When we first moved to Level 4 some people told me we’d be in lockdown for at least 12 weeks. I wasn’t too upset at this prediction, I had lots of things I needed to do, but I did think there is another place I’d like to be for 12 weeks only problem there is no cell phone coverage there or WiFi. This would have made working online quite difficult.
So each day I make the difficult journey from the kitchen (breakfast) to the bathroom (clean my teeth and hands) to the office. Where I sit before the screen and type and read and type and read and read and type. Sometimes I get a phone call – that’s exciting. Or a visit from our dog. And then there are morning and afternoon tea breaks – (they go a bit long, but its good to have a chat!) Lunch is dominated by the 1pm update, then back to read/type/type/read etc... Until 5pm – that’s when I bike home. Well, I bike away from work back home. As the days get shorter, the night is getting darker and the sun is dropping through the red hues. One night, near Tai Tapu (I live on a big block) the sky was so red. I had to stop, call Maree and over the phone we both enjoyed the setting sun’s rays. It reminded me of Matthew 16:2-3 Jesus says to the Pharisees and Saducees,
“When evening comes, you say, ‘It will be fair weather, for the sky is red,’ and in the morning, ‘Today it will be stormy, for the sky is red and overcast.’ You know how to interpret the appearance of the sky, but you cannot interpret the signs of the times.”
This is ‘Red sky at night – Shepherds’ delight, red sky in the morning Shepherds’ warning’ – setting aside the purpose of why Jesus was addressing them, it fascinates me that this idiomatic expression has been around for so long.
When this COVID-19 virus came to New Zealand, I was very keen to impress on Dad & Mum how serious it was that they protect themselves. Possibly because I was trying to protect around 200 teenagers at the same time. Dad reminded me that he had been through some tough times in the past – effectively saying, ‘this ain’t my first rodeo son!’ Regardless of what you think of economists, Tony Alexander in a blog published 20/4/20 noted that this downturn is bad, but many have lived through tough times before. “We all learnt to adapt to those different turbulent environments which ran almost two decades from 1974-92, including the 60% share market fall of 1987- We are not facing anything remotely approaching that lengthy epoch in New Zealand’s history.”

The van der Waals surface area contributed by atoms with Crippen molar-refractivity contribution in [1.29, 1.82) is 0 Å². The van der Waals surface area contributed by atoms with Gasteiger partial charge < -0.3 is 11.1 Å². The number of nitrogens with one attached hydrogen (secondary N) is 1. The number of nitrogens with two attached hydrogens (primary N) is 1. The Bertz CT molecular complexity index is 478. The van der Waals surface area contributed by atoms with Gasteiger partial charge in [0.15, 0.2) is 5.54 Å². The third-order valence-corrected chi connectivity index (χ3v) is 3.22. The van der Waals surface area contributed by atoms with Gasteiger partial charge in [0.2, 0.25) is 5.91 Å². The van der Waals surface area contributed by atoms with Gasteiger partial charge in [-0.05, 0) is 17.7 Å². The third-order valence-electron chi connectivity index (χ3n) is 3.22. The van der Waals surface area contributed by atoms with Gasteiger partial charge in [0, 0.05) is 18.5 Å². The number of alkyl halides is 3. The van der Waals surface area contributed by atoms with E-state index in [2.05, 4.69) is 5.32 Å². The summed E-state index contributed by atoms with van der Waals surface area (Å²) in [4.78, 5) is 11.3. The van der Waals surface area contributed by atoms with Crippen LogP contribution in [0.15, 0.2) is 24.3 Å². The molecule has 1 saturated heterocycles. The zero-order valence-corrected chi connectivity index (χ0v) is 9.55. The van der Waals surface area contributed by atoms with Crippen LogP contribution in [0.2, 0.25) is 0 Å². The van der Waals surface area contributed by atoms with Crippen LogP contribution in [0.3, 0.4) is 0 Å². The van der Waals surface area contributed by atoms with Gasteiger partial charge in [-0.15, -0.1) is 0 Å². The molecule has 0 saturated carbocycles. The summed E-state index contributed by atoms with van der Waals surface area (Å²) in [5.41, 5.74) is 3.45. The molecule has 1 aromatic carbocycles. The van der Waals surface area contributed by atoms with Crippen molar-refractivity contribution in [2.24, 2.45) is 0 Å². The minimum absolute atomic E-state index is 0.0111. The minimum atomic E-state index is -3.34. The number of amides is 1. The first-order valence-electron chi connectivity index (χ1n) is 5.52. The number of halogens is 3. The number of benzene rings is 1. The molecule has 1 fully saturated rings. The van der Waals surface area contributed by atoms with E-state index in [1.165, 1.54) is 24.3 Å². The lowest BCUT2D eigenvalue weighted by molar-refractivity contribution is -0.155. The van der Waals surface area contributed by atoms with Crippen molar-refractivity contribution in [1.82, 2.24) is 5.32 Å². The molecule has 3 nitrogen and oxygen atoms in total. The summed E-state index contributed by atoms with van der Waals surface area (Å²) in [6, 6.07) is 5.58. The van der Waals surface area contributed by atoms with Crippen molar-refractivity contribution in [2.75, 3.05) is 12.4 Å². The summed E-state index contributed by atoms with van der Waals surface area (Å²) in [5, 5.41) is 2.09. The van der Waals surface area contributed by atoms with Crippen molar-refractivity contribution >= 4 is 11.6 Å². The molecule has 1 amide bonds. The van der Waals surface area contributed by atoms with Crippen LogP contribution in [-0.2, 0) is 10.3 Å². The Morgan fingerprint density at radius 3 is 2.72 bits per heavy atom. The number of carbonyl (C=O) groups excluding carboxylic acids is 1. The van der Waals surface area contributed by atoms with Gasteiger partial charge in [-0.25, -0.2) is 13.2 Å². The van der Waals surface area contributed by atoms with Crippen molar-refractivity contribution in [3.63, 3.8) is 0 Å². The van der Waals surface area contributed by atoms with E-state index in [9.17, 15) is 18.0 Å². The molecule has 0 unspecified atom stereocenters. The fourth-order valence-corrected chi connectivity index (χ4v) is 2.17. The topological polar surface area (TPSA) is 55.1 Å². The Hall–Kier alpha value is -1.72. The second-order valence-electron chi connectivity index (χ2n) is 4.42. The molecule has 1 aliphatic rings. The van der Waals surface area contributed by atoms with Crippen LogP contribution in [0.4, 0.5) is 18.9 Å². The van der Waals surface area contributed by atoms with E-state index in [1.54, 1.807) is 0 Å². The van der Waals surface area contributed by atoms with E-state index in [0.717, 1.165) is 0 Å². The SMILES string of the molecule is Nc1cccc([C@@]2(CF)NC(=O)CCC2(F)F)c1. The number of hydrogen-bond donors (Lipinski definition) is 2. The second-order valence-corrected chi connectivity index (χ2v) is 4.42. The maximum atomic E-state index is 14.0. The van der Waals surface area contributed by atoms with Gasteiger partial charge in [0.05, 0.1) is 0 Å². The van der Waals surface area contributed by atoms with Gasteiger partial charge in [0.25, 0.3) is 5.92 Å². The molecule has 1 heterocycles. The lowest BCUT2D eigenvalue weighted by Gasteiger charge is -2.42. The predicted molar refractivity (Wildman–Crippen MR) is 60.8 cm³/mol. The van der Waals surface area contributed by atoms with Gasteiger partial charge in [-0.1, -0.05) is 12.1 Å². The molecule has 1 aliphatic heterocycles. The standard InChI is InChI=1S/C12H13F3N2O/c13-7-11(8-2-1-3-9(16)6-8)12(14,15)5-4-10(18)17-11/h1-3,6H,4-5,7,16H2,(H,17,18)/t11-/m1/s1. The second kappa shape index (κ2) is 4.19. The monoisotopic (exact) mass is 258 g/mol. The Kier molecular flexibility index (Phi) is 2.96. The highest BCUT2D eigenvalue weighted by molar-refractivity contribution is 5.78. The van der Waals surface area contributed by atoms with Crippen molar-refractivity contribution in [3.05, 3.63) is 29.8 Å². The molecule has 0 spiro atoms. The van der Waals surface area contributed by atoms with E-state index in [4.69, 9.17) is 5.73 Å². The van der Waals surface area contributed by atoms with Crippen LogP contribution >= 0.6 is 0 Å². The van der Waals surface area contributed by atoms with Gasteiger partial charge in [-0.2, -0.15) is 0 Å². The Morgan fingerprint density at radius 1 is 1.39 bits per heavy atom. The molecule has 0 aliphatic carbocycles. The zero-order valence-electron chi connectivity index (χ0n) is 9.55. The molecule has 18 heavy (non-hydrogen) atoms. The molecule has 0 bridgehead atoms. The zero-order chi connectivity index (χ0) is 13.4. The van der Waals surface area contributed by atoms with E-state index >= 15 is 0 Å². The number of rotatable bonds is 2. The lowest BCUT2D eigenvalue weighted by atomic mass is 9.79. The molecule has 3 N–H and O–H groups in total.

I remember 1974 not for economics but the Commonwealth Games and colour Television. I remember 1984 for much else except that’s when I went to University, and 1987 that was a big year – I met Maree that year, and by 1992 it all just seemed normal to me – I mean I was a fully experienced 27 year old. How we see the present really depends on our perspective.
So when someone predicts the future, perhaps we should take it with a grain of salt. When the sky is red at night, let’s marvel knowing that the Creator has through the wonder of light waves and physics created majestic scenes that capture us and cause us to stop and marvel. And, when we are confronted by a pandemic with everything that can mean from loss of freedom to loss of income to loss of careers or loss of loved ones let’s trust the Creator who creates wonder in the skies and wonder in our hearts.
When we went into Level 4 lockdown the call from our Prime Minister was among other things, ‘be kind.’
I thought this was a curious call, we had messages of ‘stay at home’, ‘social distancing’ and all several health messages but among these we were asked to change our attitudes to ... kindness. The cynics amongst us will no doubt go with a theory of left wing politics, but for Christians we ought to embrace this call.
Ephesians 4:32 calls us to be ‘Kind and compassionate to one another, forgiving each other, just as in Christ God forgave you.’
That’s such an inconvenient verse isn’t it? We can’t hide from that call. We the forgiven are to forgive. We the ones who have received kindness are to be kind. We the ones who have been given compassion are to be compassionate.
So, here’s how I see this verse working:
When someone comes up with a crazy conspiracy theory, I show kindness not scorn while trying to speak truth in love.
When someone is freaking out about the COVID-19 pandemic, I show kindness and compassion while trying to share that our world has been through these tough times before – sharing with love.
When we are irritated by others or ourselves, show kindness and compassion to others or ourselves acknowledging that we forgive just as in Christ God forgave us.
Lift your eyes to the skies and marvel.
Close your eyes to pray and praise Him.
Grow in Grace,
Previous BlogsThe News... : Warren, 1st July 2020
Shhh - Listen : Warren, 19th June 2020
Relief? : Warren, 11th June 2020
On the Cusp : Warren, 4th June 2020
In the Beginning... : Warren, 28th May 2020
Seasons : Warren, 21st May 2020
Aroha|Love : Warren, 14th May 2020
How is your mind? : Warren, 7th May 2020
On the Level : Warren, 1st May 2020
Signs : Warren, 24th April 2020
Whakaaria Mai : Warren, 15th April 2020
Essential Worker or Not? : Warren, 8th April 2020
Rumours : Warren, 1st April March 2020
What Would Jesus Do? : Warren, 25 March 2020